Attached is a summary for the February WASDE published Tuesday. There was a 50 million bushel increase in the estimate of corn use for ethanol but this increase was offset by a 50 million decrease in the estimate of corn exports and so there was no change in supply, demand or ending stocks.
There was a significant 50 million bushel increase in the estimate for soybean exports. With all other supply and demand factors unchanged this decreased the stocks to use ratio from 11.9% to 10.5%. However, this was anticipated so there was no significant increase in Soybean futures on Tuesday.
There was a 25 million bushel increase in the estimates for wheat exports with all other supply and demand factors unchanged. However with the large ending stocks of wheat, this change was relatively insignificant.
Researchers at the University of Maryland are looking for farmers interested in partnering with them on a project to help develop strategies for transitioning to organic grain production. Please see the attached flier for details. Contact Dr. Ray Weil for additional information (email@example.com).
1,2Cara Peterson, 2Steven Mirsky, 1Kate Tully, 1,2Victoria Ackroyd 1Department of Plant Science and Landscape Architecture, University of Maryland 2United States Department of Agriculture, Agricultural Research Service, Beltsville
The mid-Atlantic region has the highest percentage of arable acreage in cover crops in the United States, with some reports placing Maryland and Delaware as the two states with the highest percentage of total cropland planted with cover crops (Wade et al., 2015; Hamilton et al., 2017). However, the majority of producers in the region are only using grass cover crops, since legumes require earlier planting dates in order to over-winter (Mirsky et al., 2011; Clark, 2012). Farmers in this region have success with legume cover crops when planting them after wheat harvest or frost-seeding in the spring. However, most mid-Atlantic crop rotations include double-crop soybeans planted after wheat, which limits opportunities for establishing a legume cover crop. Low legume adoption is particularly problematic as farmers could use this cover crop before corn to maximize the opportunity for nitrogen fixation benefits.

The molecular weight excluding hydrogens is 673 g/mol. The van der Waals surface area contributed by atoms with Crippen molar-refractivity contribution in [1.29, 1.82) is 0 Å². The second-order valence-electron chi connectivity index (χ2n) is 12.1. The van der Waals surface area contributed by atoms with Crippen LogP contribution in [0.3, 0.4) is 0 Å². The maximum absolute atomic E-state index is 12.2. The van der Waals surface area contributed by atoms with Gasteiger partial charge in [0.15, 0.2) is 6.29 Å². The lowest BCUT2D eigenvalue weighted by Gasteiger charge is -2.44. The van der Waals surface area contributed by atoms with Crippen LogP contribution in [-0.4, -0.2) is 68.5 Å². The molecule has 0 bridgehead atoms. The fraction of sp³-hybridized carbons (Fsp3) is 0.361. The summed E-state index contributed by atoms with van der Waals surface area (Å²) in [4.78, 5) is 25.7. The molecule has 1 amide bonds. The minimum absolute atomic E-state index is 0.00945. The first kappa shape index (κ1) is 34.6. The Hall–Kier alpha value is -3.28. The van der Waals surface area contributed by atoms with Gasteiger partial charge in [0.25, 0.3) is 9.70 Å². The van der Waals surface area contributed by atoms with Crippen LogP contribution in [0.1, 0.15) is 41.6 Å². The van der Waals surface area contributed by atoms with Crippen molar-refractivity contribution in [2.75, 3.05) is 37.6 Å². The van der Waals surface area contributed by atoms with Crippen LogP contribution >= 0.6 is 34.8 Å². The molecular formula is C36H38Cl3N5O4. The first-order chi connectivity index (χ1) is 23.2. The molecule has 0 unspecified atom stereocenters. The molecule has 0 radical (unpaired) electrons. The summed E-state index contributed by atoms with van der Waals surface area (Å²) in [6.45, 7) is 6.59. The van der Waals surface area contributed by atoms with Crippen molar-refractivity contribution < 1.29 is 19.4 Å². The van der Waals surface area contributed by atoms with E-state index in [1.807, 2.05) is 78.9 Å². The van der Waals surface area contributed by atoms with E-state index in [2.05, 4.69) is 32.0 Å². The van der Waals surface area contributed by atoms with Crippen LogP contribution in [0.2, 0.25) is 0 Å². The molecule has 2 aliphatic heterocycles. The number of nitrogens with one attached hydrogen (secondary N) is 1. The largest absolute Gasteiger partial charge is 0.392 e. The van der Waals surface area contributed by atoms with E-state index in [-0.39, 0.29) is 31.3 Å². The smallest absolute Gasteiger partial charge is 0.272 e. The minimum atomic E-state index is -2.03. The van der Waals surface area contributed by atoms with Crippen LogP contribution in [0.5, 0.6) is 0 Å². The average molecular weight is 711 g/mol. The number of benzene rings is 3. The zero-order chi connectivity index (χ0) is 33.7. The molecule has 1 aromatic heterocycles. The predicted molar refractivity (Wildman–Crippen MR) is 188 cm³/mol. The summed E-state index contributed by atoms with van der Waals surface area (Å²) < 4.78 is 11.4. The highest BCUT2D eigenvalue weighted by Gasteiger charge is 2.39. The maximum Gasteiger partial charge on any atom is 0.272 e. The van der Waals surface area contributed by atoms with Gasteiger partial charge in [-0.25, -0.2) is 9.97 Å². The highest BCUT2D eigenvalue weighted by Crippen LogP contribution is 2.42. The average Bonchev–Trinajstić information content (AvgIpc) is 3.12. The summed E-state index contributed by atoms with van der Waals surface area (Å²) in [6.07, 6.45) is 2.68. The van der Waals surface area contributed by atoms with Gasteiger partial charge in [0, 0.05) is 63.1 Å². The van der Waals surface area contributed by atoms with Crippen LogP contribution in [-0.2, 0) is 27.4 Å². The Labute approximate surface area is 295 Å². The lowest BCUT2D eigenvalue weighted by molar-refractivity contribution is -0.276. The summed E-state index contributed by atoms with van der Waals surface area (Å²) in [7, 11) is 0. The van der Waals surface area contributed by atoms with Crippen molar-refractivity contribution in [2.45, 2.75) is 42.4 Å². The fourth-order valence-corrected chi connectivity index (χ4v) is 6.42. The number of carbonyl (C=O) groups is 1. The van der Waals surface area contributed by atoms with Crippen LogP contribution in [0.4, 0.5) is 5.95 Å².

Some farmers interseed cover crops into growing cash crops to overcome this timing challenge. Current options for planting cover crops into standing corn and soybean include both aerial broadcasting via airplane and adapted high-boy sprayers. However, these two techniques often result in poor establishment due to low seed-to-soil contact and seed predation by rodents and birds (Hively et al., 2001; Baker and Griffis, 2009; Wilson et al., 2013).
To address the issue of planting cover crops into standing cash crops, our mid-Atlantic team ran numerous trials of an InterSeeder grain drill (InterSeeder Technologies, LLC; Fig. 2). Engineered by the Pennsylvania State University, this drill plants three rows of cover crops between 30-inch rows of standing cash crops. Field trials of this InterSeeder have been conducted in corn, as well as full-season soybeans, at various sites in the region with mixed results (Curran et al., 2018; Wallace et al. 2017). In Maryland, interseeding into full-season corn was moderately successful, whereas cover crops did not perform well in full season beans. However, exploratory research in Maryland identified wide-row double crop soybeans as a viable option for interseeding. The success of seeding grass-legume mixtures into 30-inch double-crop soybeans has led to an expanded on-station research program.
New Field Trials. Field trials with five different interseeded cover crop treatments were conducted to determine the optimal legume cover crop species to interseed in mixture with cereal rye and if interseeding a cover crop mixture affected wide-row double crop soybean yields. The five different cover crop treatments included: cereal rye alone, cereal rye independently mixed with four different legumes (hairy vetch, crimson clover, red clover, and winter pea), and a no cover crop control (Table 1).
Double-crop soybeans planted in June were then interseeded with the cover crop treatments in early September 2017 and late August 2018. The double-crop soybeans were harvested in November for 2017 and later in 2018 (December) due to wet field conditions. The interseeded cover crop treatments grew throughout the winter and were terminated with herbicides in April 2017 and 2018 before planting corn.
In an ideal interseeding scenario, the cover crop is planted as the double-crop soybeans are beginning to reach full canopy in early September. That way, the cover crops only have to survive a few weeks under the low light conditions of a soybean canopy until leaf drop. Once the soybean canopy is gone, the cover crops continue to grow but do not interfere with soybean harvest.
Insights from Interseeding Trials
Cereal rye + crimson clover produced the highest average cover crop biomass. The cereal rye + crimson clover fall 2017 seeding produced an average of 4,980 lbs per acre of biomass while the 2018 seeding produced 3,950 lbs per acre by the spring of 2019. Cereal rye + hairy vetch and cereal rye + winter pea reached similar levels of biomass in two out of the three field sites where the cover crops survived under the soybean canopy.
Interseeding did not decrease yield. There was no pattern of soybean yield differences between the 30-inch wide row double-crop soybeans that had or hadn’t been interseeded. Likewise, there were very minimal differences in soybean yields between the cover crop treatments.